Magistrate denies insurance company's bid to compel discovery from putative in coverage dispute

by Ben Vernia | May 5th, 2014

On April 17, a magistrate judge in the Eastern District of California issued an order denying an insurance company’s motion to compel the former employee of an insured company to submit to a deposition and turn over a copy of a computer hard drive he had provided to the Department of Justice during an investigation. The insured company was a health care laboratory that had been the subject of a DOJ investigation, and which sought payment of attorney’s fees and costs under its director’s and officer’s insurance policy. The laboratory company had also been sued by another former employee, and had sought to depose the putative whistleblower, who had supervised the plaintiff in that case. The court in that action had ordered the deposition be conducted, but under seal (the insurance company had obtained access to that transcript when it moved to intervene in the employment case).

The insurance company sought to question the former supervisor further, but the court concluded that the balance of equities lay in favor of the supervisor. The court noted that he had acquiesced in the insurance company’s intervention in the hope of preventing duplicative discovery, and it found that the deposition testimony previously given covered the same subjects regarding which the insurance company sought to question the supervisor.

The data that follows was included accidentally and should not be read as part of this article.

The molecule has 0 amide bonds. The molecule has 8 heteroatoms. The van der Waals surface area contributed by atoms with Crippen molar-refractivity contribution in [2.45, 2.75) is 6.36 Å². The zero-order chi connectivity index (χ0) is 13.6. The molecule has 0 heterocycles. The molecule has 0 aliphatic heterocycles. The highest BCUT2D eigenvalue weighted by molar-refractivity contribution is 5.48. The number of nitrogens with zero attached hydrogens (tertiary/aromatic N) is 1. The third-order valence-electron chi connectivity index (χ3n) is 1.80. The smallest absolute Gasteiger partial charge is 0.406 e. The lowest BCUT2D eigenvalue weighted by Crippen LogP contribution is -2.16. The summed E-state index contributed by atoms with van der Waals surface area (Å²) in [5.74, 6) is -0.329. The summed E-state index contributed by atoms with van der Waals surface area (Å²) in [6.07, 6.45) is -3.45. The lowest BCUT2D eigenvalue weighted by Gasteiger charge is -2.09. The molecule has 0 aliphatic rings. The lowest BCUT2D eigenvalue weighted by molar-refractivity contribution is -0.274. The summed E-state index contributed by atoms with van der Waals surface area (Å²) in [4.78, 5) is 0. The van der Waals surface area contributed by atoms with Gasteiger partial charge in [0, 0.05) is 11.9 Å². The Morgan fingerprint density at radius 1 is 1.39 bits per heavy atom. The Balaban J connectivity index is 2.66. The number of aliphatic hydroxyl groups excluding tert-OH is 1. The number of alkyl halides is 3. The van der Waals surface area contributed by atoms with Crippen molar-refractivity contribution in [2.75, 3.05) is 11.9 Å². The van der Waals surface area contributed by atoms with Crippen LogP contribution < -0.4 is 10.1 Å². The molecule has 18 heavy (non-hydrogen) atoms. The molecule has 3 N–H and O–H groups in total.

The court also denied the insurance company’s access to approximately 9.5 gigabytes of data provided by the supervisor to DOJ on a hard drive, rejecting the company’s argument that he need not review the documents prior to their production, and that he had waived any privilege he held in them by providing them to the government. The common interest of a relator and the government protects such disclosures, the court reasoned, necessitating his review of the records – a costly and time-consuming process. In addition, the timing and scope of the government’s investigation is not defined by the hard drive’s documents, the court wrote, and the insurance company could obtain those same records from the laboratory company.

The court also denied the insurer’s argument that communications the supervisor had with another company should be disclosed, writing that the insurance company had offered no basis to believe that these communications were relevant to its case against the laboratory company.

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